You fold under pressure. Many times I’ve heard and said, “Managers do what’s right but leaders do the right thing.” In 2011, I was asked to take on an extremely high risk mission with absolutely no tactical or strategic benefit. I said no and was reassigned within the week. Was it the right choice? Absolutely! At the end of the day I would be the one to face the family if anything happened and explain my part in his death. I refused to let my answer be, “Because I was too afraid to speak-up.” In your organization a time has come, or will come, where you will be asked to make an unpopular decision for the sake of your team. How you choose to answer will make or break your status as a Leader. Too often we absolve ourselves of responsibility with the excuse of just following policy or it’s not my decision. The excuse does not make you less responsible. It’s just a vague statement to make you feel better about being a coward.
4. You Lack Endurance:
There are men to this day that I still believe are great people and even consider them leaders in most situations. However, my view of them has been tainted because when people counted on them to do what they said, they never endured. It wouldn’t be fair if I didn’t count myself among them. I had the opportunity to serve with a great young man who endured more than anyone should. When it came time for him to be recognized for his bravery, it was derailed by the most regrettable circumstances I could imagine. Papers were lost, and leaders were content to wipe their hands of it. A message was sent that day that I’m still trying to rectify 3 years later. His sacrifice was only as great as their convenience and the reality that my credibility could be sucked down by the sinking ship. Your team makes commitments based off the trust they have in you. Like cutting off the head of snake, if you fail to produce everyone beneath you suffers. Deadlines are missed, customers are disappointed, and credibility is lost. The saddest part is that it affects more than just your reputation.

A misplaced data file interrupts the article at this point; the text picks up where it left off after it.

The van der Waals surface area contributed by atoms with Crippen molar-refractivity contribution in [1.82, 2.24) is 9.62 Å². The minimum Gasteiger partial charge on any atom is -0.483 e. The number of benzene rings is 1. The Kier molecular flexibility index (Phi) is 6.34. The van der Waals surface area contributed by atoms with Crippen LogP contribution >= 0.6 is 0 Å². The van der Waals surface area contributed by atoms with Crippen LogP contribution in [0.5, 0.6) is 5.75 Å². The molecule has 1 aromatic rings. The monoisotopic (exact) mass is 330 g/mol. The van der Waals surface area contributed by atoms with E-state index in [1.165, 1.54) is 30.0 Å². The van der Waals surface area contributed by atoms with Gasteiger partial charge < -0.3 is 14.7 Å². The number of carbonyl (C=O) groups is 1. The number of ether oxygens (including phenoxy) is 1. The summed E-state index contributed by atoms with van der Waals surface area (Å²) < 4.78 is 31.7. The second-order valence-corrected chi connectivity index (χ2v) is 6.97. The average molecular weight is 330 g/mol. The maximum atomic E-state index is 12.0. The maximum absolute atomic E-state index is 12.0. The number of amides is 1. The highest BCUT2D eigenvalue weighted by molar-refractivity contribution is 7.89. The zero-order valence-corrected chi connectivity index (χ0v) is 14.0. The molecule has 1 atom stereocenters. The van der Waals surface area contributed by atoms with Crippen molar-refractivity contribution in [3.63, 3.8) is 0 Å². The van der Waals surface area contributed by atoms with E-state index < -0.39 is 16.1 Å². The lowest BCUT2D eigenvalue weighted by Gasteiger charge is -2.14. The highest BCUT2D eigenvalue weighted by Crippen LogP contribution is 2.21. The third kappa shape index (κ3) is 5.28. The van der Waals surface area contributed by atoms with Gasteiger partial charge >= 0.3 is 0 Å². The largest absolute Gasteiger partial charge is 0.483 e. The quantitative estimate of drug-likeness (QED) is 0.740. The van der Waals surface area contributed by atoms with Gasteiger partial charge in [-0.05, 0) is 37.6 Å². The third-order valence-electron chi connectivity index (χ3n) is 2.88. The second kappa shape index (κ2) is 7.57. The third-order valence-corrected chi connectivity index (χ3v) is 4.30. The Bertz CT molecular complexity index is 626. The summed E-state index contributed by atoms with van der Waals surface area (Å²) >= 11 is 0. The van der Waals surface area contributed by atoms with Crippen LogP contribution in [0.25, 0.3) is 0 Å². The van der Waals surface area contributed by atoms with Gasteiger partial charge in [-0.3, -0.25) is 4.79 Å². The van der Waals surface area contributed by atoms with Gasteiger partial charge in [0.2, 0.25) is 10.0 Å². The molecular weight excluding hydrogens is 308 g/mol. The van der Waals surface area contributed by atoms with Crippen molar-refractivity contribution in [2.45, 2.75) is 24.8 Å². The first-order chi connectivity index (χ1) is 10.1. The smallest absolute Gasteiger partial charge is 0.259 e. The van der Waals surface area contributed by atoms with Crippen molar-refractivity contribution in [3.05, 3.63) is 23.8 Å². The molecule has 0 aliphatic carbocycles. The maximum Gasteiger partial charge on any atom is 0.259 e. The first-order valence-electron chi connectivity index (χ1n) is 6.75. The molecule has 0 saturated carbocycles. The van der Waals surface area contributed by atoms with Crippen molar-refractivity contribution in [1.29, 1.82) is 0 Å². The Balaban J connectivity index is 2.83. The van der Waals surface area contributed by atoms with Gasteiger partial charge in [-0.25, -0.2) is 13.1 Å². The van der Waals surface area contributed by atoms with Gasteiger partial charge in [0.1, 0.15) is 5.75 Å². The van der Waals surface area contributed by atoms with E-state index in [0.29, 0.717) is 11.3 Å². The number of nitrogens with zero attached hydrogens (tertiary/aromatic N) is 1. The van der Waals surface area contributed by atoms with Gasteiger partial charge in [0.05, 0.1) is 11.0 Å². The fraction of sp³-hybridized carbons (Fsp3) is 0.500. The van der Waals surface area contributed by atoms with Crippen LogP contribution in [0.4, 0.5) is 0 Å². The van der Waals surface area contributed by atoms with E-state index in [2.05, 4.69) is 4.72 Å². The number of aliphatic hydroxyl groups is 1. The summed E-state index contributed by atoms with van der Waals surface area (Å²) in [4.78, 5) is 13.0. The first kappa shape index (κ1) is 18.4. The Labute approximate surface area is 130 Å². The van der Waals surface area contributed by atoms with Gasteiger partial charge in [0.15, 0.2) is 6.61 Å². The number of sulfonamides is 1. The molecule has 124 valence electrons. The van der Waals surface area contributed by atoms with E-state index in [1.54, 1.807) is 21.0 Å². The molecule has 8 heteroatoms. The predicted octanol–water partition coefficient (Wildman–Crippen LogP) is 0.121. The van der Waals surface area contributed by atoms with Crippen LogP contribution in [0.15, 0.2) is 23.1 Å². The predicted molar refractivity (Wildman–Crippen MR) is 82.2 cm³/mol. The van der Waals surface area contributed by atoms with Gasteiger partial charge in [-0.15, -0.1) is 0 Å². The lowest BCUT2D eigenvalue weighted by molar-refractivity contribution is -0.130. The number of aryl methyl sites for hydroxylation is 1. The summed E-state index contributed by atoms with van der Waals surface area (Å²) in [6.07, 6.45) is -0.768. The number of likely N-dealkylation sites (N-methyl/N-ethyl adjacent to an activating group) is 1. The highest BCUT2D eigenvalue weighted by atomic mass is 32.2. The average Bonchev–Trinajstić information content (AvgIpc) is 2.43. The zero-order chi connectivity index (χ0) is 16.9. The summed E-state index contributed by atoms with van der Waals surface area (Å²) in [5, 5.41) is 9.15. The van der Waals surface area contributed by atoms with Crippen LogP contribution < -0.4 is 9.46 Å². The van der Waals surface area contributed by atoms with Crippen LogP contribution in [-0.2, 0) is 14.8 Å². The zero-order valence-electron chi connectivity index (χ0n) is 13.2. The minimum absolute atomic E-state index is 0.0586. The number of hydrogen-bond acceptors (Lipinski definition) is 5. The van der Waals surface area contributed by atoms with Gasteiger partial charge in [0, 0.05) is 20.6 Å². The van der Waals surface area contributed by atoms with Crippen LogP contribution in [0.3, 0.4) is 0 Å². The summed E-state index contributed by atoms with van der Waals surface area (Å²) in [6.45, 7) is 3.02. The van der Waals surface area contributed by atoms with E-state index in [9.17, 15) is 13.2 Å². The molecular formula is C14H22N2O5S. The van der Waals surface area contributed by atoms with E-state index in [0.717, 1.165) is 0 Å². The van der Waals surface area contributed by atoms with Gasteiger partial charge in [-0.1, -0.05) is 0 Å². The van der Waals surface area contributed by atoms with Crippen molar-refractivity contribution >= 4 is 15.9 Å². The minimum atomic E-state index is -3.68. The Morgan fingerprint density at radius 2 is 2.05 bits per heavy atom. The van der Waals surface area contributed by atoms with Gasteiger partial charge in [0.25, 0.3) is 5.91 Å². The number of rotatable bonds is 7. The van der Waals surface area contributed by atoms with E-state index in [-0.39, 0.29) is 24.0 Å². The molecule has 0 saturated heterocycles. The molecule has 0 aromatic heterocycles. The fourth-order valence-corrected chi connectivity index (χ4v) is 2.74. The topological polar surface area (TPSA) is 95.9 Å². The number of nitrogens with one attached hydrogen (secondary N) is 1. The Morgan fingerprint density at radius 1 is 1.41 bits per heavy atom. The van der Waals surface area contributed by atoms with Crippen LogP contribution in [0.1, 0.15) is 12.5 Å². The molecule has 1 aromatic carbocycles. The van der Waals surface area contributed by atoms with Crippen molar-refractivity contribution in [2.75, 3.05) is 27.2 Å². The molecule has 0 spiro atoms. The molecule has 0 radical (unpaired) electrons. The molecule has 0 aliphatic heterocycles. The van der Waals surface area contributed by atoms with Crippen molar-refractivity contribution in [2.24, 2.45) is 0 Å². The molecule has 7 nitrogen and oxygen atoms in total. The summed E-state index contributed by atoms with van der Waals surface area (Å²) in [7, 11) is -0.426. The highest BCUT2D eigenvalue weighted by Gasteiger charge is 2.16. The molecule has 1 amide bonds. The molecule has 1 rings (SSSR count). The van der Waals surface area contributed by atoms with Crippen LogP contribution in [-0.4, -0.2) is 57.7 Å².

5. You’re Undefined:
You would like to say you’ve climbed Mount Everest, right? What if your sherpa had zero desire to take you to the summit and spent most days unhappy and wishing he had chased his dream of music. Still interested? The fact is, no one wants to follow you because you don’t even know where you’re going! Do you have any real direction in your life? Are you at the job you work or the job you love? I’m often asked what led me to this role and why I get so fired up about it. To put it simply, it’s my purpose.
“Don’t ask yourself what the world needs. Ask yourself what makes you come alive, and go do that, because what the world needs is people who have come alive.” – John Eldridge
There is nothing more frustrating to me than people who settle. No, I’m not talking about the new DirectTV commercial, even though it is hilarious. It’s everyone, like yourself, who has an incredible gift or talent but they’ve allowed themselves to believe that it will never be more than a hobby or a passion. Do you realize how ludicrous that sounds. “I work at Brand X but [insert awesome] is my passion.” People follow your convictions not your ability. No matter how great you are at what you do, no one wants to follow those who have lost their passion for it. Your Why will always be greater than your What.
“The two most important days in your life are the day you are born and the day you find out why.”- Mark Twain